The Web Explored. One of my major pastimes is scouring the web for information, all that bit faster with my new PC. I often have an idea or two that I am researching, or am simply browsing, looking for things of interest. I read a lot of pieces where I stay for only a few seconds, not a page to be recommended. The opposite are some of the items listed here. Good advice is always worth sharing.
Hmmm… Great Opening Thoughts
Marcy Kirkton brings the first of our contributions to this edition of the Web Explored in Writing for your Life. Mentally exhausted from a communications job demanding more than 60 hours per week? I thought the way she describes the struggle in her own life is interesting. The eternal question of whether writing would be a fun way to make a living? She was “dreaming of any job where I could simply talk and not have to commit a word to paper”, hmm… there’s a thought. Its how she began her journey with a crazy idea and learned many lessons along the way.
I am thinking of that job where I can simply talk. For me that probably starts by talking to my computer and have is take some of the load. Reminding me once again to re-investigate the world of speech recognition and artificial intelligence, but that is a subject for another day.
Do you really know how to maximise Hashtag effectiveness? This is the topic of discussion by Tereza Litsa on Search Engine Watch. Each social site has its own rules about hashtag usage. If you are seeking to publicise your work then knowledge of how to use them is vital. On Facebook and Twitter using just one hashtag will increase engagement with your contacts. Combine this with an image and your post will become more popular. Information we should all know.
“Finding the time to write is a universal struggle for writers” Says Chuck Sambuchino in Train Your Brain and Make Writing a Priority. I agree it is all too easy to give up. In part the reason for developing this section, Web Explored, is to break away from the normal post. Bring useful content authored by other great writers to my readers.
Kristi Kellogg in 13 Headline Writing Hacks You HAVEN’T Heard says “A great headline can mean the difference between a click and an impression — that’s why it’s so important to create them strategically.” Many writers forget the importance of a good headline. Many fail to challenge the mind, fail to excite readers, or fail to provide a reason to read on. I have failed in this area as well.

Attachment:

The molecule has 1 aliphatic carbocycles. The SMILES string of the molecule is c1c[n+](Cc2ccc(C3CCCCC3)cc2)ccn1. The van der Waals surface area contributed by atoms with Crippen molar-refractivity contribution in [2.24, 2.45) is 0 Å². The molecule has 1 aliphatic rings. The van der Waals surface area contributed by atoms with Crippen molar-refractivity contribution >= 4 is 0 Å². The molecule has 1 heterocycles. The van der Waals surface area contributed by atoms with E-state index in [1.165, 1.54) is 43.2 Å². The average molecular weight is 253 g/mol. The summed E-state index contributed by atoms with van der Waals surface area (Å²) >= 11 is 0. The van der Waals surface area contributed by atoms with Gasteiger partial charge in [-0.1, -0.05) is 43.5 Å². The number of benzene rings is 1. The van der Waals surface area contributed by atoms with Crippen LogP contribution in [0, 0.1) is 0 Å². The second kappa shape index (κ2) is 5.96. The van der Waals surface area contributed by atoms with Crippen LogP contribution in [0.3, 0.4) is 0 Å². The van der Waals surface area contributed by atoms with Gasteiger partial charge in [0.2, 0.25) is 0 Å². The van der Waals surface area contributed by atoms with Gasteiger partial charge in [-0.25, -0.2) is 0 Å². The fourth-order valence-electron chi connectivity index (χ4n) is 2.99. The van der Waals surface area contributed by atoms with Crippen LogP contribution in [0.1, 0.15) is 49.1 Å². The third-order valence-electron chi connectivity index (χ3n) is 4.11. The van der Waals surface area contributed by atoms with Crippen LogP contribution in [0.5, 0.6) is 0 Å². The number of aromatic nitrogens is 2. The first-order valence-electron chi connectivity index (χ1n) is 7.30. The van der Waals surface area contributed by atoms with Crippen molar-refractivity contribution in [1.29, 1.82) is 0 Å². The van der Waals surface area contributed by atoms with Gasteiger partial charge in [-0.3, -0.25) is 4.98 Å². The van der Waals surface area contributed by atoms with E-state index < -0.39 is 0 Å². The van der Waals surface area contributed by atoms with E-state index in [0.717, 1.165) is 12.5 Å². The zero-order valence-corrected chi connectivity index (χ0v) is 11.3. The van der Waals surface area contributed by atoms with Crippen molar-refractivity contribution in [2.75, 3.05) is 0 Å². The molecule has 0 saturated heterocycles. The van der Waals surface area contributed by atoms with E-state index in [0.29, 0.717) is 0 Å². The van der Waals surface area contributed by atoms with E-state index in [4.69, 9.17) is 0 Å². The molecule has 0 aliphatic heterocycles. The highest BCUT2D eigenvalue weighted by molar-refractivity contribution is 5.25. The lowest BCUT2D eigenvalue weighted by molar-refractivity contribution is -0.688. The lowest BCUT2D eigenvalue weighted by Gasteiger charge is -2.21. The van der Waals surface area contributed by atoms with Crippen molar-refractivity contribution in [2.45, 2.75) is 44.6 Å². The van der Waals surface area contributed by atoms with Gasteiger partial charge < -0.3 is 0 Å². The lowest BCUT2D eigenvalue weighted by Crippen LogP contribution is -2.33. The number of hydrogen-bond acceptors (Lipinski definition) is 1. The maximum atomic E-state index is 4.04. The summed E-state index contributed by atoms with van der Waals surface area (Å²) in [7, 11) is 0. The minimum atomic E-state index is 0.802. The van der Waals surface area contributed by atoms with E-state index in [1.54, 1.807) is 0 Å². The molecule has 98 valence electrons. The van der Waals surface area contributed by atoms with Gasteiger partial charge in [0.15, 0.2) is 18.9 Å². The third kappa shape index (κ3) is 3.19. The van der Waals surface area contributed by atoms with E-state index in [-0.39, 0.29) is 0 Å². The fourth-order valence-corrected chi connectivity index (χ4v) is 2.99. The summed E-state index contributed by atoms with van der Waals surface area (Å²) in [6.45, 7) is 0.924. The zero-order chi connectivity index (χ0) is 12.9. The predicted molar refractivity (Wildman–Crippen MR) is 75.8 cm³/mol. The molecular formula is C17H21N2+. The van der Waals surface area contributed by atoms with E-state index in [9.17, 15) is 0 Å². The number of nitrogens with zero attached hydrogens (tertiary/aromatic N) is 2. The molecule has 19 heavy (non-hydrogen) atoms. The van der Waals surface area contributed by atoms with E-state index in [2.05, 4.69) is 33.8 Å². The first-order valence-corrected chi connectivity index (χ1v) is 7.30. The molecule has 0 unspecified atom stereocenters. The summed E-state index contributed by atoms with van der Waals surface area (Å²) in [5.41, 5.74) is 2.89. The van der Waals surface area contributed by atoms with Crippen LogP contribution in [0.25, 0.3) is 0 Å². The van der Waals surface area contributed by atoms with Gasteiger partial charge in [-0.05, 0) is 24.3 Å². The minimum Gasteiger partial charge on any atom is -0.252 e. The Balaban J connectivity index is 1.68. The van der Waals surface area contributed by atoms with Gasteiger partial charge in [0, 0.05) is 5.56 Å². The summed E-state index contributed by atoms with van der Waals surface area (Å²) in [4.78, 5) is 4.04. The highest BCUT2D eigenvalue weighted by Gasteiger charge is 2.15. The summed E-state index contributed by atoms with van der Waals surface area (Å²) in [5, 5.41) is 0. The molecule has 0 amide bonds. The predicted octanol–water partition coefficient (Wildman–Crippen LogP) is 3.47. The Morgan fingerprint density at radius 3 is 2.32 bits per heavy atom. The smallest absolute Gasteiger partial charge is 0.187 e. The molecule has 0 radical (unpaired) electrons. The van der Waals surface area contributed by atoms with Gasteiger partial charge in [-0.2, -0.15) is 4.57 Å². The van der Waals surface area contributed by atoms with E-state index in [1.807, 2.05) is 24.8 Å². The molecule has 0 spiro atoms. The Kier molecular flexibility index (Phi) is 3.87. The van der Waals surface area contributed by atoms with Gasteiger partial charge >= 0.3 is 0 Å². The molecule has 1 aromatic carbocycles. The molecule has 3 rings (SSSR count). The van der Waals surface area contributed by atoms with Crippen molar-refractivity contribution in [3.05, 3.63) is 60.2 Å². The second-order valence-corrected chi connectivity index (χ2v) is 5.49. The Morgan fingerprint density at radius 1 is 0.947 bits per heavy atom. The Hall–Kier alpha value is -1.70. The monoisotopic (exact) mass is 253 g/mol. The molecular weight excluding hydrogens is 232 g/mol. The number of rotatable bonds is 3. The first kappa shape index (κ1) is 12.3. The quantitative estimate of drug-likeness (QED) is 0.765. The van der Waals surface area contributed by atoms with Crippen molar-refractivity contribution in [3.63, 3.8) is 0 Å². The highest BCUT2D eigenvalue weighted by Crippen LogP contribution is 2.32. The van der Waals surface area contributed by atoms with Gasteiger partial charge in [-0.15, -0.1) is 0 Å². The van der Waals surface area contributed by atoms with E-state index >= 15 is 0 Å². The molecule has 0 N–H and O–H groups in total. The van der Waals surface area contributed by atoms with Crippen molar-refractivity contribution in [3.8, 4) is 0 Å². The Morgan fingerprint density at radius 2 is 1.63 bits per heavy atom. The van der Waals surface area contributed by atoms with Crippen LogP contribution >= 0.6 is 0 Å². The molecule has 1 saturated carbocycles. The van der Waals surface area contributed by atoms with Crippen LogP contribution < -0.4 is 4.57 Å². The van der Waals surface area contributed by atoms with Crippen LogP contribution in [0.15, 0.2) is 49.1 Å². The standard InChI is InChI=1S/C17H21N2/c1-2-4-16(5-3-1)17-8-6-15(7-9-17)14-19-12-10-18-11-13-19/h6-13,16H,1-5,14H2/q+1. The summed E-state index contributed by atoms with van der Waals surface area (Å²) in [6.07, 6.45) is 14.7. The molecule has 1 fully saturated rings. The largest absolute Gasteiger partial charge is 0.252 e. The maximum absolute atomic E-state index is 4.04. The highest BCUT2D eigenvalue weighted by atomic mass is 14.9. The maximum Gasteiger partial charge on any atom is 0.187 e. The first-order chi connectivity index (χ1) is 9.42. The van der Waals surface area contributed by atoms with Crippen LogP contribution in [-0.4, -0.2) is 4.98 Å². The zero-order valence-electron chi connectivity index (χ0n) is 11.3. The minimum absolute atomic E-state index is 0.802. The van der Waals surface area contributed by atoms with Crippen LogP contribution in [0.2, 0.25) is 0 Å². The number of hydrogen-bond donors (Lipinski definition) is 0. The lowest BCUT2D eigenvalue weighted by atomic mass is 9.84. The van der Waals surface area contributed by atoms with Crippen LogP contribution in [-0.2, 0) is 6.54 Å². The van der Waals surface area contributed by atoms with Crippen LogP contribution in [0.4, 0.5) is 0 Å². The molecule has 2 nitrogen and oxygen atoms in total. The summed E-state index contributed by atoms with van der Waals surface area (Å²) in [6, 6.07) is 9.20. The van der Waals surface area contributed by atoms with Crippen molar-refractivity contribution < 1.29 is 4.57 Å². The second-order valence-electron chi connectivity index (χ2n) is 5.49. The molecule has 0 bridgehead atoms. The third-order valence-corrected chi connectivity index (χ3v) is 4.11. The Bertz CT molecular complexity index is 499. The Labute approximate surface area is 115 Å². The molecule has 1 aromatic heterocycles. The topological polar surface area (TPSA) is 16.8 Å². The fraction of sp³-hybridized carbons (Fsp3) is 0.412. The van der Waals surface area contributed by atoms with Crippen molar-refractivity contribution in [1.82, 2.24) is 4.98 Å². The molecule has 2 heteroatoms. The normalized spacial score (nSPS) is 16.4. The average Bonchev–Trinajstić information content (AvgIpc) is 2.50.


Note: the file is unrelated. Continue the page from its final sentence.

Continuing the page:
Did you know that professional columnists write as many as 25 headlines for the stories they submit? Is it time to try a different headline?
Ever thought about how fear affects you? then you should read Do What Excites You: How to Push Through Fear & Make Bold Choices by Miranda Hill from Tiny Buddha. “Fear works in two ways: it will make you run or it will paralyze you.” I think we have all heard this before. Now it is time to take action. In this piece Hill looks at other ways fear may impact what you do in any given situation. I agree that “every fear conquered today makes tomorrow easier.”
There are some I should have conquered long ago, but that is the way life happens.
Concepts and Links
“Writing a clean, lean, simple story is one of the hardest things in the world to do,” Says Matt Bird in How to Attract a Readership Based on Concept Alone. He urges us to think of Blaise Pascal’s famous postscript: “I’m sorry for writing such a long letter, but I didn’t have the time to write a shorter one.” All people have a tendency to enhance our prowess when we write, in many environments editors chop contributions down to size, but for the blog writer this can be a bit of a challenge. Concept is something we explore a lot through blogging, hence the value of this post, albeit it being focused on the art of fictional writing.
Creating engaging content s more vital than ever before. Nothing we produce as writers should be created just for the link alone, says Julia McCoy in Why Just Building Links Doesn’t Work Anymore, & 8 Types of Content to Create that Will Grow Your Online Presence. For those readers engaged in the field of content marketing this represents a massive change in thinking.
McCoy’s words also impact the blogger. She believes in using longer posts, in excess of 2,000 words.
Many bloggers today stick with the short form of less than one thousand words, often between 350 and 500 words believing short and sweet is best. But is it? A topic I intend to revisit in the near future. I have often considered creating longer articles, they are a good idea when explaining concepts that have a lot of detail.
In general over the past few years SEO experts tend to agree posts should be 800 to 1,200 words in length. I must test this theory (whether longer is better) and know this is a page I will return to in the future and potentially add more comments to Web Explored.
A Work of Fiction?
Jeff Goins asks the question Are You a True Writer If You Don’t Write Fiction? This is a question I have heard many times, yet the majority of people who write never write fiction. In fact the majority of writers probably don’t consider themselves writers at all, given they simply spend their days writing business reports. As Goins points out “writing is a challenge regardless of whether it’s fiction or non-fiction.” This article is a pod-cast and it is worth listening to all of it. It covers what makes writing powerful, how it can endure, where the best stories come from, and how to become a better storyteller.
In this regard I once spoke with one of Britain’s best lawyers and he told me that one of the greatest skills a lawyer can have is how to tell a story, cases are won by how the story of factual events is told, often the decision comes down to which story is more acceptable, reliable, believable etc.